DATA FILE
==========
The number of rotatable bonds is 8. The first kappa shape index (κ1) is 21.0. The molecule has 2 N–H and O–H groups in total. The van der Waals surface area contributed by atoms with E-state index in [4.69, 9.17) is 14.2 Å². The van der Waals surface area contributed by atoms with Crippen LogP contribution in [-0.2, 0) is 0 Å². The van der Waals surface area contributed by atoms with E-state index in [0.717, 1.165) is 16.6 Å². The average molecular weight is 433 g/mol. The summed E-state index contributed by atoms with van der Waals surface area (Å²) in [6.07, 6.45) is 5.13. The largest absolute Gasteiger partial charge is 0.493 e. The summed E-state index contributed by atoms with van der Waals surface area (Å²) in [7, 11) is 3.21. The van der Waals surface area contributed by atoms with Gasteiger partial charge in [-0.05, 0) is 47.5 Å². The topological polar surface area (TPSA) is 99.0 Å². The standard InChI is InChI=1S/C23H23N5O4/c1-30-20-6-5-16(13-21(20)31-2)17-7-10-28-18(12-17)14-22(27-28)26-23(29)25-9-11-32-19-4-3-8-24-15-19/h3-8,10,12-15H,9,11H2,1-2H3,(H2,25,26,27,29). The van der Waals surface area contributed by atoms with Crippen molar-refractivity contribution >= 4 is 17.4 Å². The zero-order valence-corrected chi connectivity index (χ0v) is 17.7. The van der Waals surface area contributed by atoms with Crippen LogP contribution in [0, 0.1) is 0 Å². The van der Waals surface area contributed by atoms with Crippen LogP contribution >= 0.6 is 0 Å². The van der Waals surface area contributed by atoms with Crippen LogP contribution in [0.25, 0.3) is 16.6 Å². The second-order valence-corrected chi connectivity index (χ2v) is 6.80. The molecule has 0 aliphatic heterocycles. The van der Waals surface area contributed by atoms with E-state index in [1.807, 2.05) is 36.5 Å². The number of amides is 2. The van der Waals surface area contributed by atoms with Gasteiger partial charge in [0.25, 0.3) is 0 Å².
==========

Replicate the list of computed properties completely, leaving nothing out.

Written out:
The number of rotatable bonds is 8. The first kappa shape index (κ1) is 21.0. The molecule has 2 N–H and O–H groups in total. The van der Waals surface area contributed by atoms with E-state index in [4.69, 9.17) is 14.2 Å². The van der Waals surface area contributed by atoms with Crippen LogP contribution in [-0.2, 0) is 0 Å². The van der Waals surface area contributed by atoms with E-state index in [0.717, 1.165) is 16.6 Å². The average molecular weight is 433 g/mol. The summed E-state index contributed by atoms with van der Waals surface area (Å²) in [6.07, 6.45) is 5.13. The largest absolute Gasteiger partial charge is 0.493 e. The summed E-state index contributed by atoms with van der Waals surface area (Å²) in [7, 11) is 3.21. The van der Waals surface area contributed by atoms with Gasteiger partial charge in [-0.05, 0) is 47.5 Å². The topological polar surface area (TPSA) is 99.0 Å². The standard InChI is InChI=1S/C23H23N5O4/c1-30-20-6-5-16(13-21(20)31-2)17-7-10-28-18(12-17)14-22(27-28)26-23(29)25-9-11-32-19-4-3-8-24-15-19/h3-8,10,12-15H,9,11H2,1-2H3,(H2,25,26,27,29). The van der Waals surface area contributed by atoms with Crippen molar-refractivity contribution >= 4 is 17.4 Å². The zero-order valence-corrected chi connectivity index (χ0v) is 17.7. The van der Waals surface area contributed by atoms with Crippen LogP contribution in [0, 0.1) is 0 Å². The van der Waals surface area contributed by atoms with Crippen LogP contribution >= 0.6 is 0 Å². The van der Waals surface area contributed by atoms with Crippen LogP contribution in [0.25, 0.3) is 16.6 Å². The second-order valence-corrected chi connectivity index (χ2v) is 6.80. The molecule has 0 aliphatic heterocycles. The van der Waals surface area contributed by atoms with E-state index in [1.807, 2.05) is 36.5 Å². The number of amides is 2. The van der Waals surface area contributed by atoms with Gasteiger partial charge in [0.25, 0.3) is 0 Å².